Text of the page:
Following this February 12, 2012 communication there were further exchanges between the parties, further emails from the Complainant’s customers wrongly sent to the Respondent, and further emails from the Respondent to those customers informing them of the mistake, including one in which the Respondent stated: “We have made contact with the legal department at Macquarie and they are not that committed in resolving this issue”.
The Complainant conducted some investigations into the trading activities of the Respondent, and in July 2012 it received its investigator’s report which stated, in essence, that: (i) the Respondent had no visible presence at the address registered with the company regulator, the Australian Securities and Investments Commission (the “ASIC”) for the Respondent; (ii) the Respondent had been asked to vacate the premises at the ASIC registered address in 2006, and had not provided a forwarding address; and (iii) calls to numbers listed as belonging to the Respondent either went unanswered or went through to disconnected lines.
5. Parties’ Contentions
The Complainant contends that the disputed domain name is confusingly similar to its extensive portfolio of registered MACQUARIE trademarks, and that its trademarks are highly distinctive and have, over the years, become a global and well-known brand in financial services. The disputed domain name contains a trademark that is both aurally and visually similar to the Complainant’s trademark MACQUARIE, missing the first letter “a”. Indeed, numerous customers appear to have confused the disputed domain name with the domain name used by the Complainant. Further, the addition of the ccTLD “.com.au” is not relevant to this point.
The Complainant contends that the Respondent does not have any right or legitimate interest in the disputed domain name because: (i) it is not identical to the Respondent’s name, which is McQuarie Group Pty Ltd, not McQuarie Pty Ltd, and until 1999 the Respondent’s company was named McQuarie Construction Group Pty Ltd; (ii) the Respondent is no longer trading and is holding the disputed domain name solely to obtain a significant financial benefit from the Complainant by exploiting confusion amongst its customers; (iii) the Respondent is clearly unwilling to resolve the problem by implementing an available technical solution; and (iv) irrespective of whether the Respondent may have had a legitimate interest in the disputed domain name at the date of its registration, that is no longer the case.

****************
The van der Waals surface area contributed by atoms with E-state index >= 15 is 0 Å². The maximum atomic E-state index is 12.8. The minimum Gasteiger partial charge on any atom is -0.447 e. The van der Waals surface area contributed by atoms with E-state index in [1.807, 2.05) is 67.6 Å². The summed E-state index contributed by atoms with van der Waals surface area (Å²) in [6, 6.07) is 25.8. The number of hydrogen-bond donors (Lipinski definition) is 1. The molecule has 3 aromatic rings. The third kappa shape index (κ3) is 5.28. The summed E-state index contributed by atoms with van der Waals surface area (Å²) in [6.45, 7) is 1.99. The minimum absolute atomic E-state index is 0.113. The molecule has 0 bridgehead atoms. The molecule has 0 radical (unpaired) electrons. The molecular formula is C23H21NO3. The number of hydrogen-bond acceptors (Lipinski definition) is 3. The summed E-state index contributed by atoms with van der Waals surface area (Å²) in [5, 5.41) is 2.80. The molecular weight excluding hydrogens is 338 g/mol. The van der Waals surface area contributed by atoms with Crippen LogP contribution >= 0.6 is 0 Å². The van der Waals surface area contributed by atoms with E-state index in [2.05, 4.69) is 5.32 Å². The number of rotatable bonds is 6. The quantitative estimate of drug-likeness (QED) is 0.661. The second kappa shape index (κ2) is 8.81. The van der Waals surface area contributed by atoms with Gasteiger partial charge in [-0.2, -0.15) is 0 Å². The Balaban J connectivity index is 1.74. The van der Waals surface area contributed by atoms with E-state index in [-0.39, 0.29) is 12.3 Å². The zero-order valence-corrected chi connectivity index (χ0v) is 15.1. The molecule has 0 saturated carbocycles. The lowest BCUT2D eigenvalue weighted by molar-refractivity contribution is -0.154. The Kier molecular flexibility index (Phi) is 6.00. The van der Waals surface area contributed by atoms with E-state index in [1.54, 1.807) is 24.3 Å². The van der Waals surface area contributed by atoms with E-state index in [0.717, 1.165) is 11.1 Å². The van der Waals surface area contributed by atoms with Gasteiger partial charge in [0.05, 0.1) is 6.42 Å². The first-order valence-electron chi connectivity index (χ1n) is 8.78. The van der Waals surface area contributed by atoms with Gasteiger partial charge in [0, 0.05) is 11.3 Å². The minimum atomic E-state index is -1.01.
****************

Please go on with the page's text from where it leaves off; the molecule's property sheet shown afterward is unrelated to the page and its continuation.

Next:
The Complainant contends that the Respondent is currently using the disputed domain name in bad faith because: (i) the evidence suggests that the Respondent has not been trading for some time, and that during that period, since at least December 2011, the Respondent has been receiving emails intended for the Complainant; (ii) after a number of such misdirected emails, the Respondent suggested that the only solution to the dilemma of customer confusion is for the Complainant to purchase the disputed domain name for AUD 145,500.00, thereby assisting the rebranding of the Respondent’s business; (iii) the Respondent has not responded to the Complainant’s technical solution suggestions, and instead responds to the Complainant’s misdirected customers in a way to exert pressure on the Complainant to purchase the disputed domain name on the Respondent’s terms; (iv) the Respondent’s claim that the figure of AUD 145,500.00 includes rebranding costs appears disingenuous given the evidence suggesting that the Respondent is not trading; (v) the Respondent has recognized that it has a potential of benefiting financially from what may have been an active business in the past but is now dormant or non-existent, by exploiting confusion amongst the Complainant’s customers; and (vi) the Respondent’s failure to at least attempt a technical resolution suggests its focus is to extract maximum financial gain, not to avoid customer confusion.